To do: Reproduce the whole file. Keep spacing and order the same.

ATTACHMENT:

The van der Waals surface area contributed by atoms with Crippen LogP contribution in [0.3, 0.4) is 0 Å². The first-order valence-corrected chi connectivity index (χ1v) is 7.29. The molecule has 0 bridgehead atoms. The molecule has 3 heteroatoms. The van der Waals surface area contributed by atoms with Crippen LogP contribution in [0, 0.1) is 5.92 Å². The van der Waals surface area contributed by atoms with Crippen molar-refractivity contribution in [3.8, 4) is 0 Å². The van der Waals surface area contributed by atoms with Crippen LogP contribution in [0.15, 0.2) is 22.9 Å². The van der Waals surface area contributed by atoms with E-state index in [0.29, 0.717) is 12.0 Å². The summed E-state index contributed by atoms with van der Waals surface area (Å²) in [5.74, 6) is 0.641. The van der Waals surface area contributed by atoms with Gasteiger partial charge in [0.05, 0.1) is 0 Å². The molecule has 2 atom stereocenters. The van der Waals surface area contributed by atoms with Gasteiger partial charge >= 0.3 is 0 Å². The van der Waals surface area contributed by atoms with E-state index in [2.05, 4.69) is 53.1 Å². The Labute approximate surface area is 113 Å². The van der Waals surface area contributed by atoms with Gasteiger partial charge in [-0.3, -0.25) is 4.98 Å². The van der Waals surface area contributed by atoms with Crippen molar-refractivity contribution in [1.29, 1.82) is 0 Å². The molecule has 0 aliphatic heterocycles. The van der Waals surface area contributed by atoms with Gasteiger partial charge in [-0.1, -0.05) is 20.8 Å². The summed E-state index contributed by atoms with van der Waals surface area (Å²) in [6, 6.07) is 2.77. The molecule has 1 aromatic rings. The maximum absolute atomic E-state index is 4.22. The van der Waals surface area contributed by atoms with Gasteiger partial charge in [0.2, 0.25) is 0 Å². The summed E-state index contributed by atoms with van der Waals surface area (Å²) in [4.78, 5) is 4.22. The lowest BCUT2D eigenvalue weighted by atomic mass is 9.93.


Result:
The van der Waals surface area contributed by atoms with Crippen LogP contribution in [0.3, 0.4) is 0 Å². The first-order valence-corrected chi connectivity index (χ1v) is 7.29. The molecule has 0 bridgehead atoms. The molecule has 3 heteroatoms. The van der Waals surface area contributed by atoms with Crippen LogP contribution in [0, 0.1) is 5.92 Å². The van der Waals surface area contributed by atoms with Crippen molar-refractivity contribution in [3.8, 4) is 0 Å². The van der Waals surface area contributed by atoms with Crippen LogP contribution in [0.15, 0.2) is 22.9 Å². The van der Waals surface area contributed by atoms with E-state index in [0.29, 0.717) is 12.0 Å². The summed E-state index contributed by atoms with van der Waals surface area (Å²) in [5.74, 6) is 0.641. The van der Waals surface area contributed by atoms with Gasteiger partial charge in [0.05, 0.1) is 0 Å². The molecule has 2 atom stereocenters. The van der Waals surface area contributed by atoms with Gasteiger partial charge >= 0.3 is 0 Å². The van der Waals surface area contributed by atoms with E-state index in [2.05, 4.69) is 53.1 Å². The Labute approximate surface area is 113 Å². The van der Waals surface area contributed by atoms with Gasteiger partial charge in [-0.3, -0.25) is 4.98 Å². The van der Waals surface area contributed by atoms with Crippen molar-refractivity contribution in [1.29, 1.82) is 0 Å². The molecule has 0 aliphatic heterocycles. The van der Waals surface area contributed by atoms with Gasteiger partial charge in [-0.1, -0.05) is 20.8 Å². The summed E-state index contributed by atoms with van der Waals surface area (Å²) in [6, 6.07) is 2.77. The molecule has 1 aromatic rings. The maximum absolute atomic E-state index is 4.22. The van der Waals surface area contributed by atoms with Gasteiger partial charge in [0.2, 0.25) is 0 Å². The summed E-state index contributed by atoms with van der Waals surface area (Å²) in [4.78, 5) is 4.22. The lowest BCUT2D eigenvalue weighted by atomic mass is 9.93.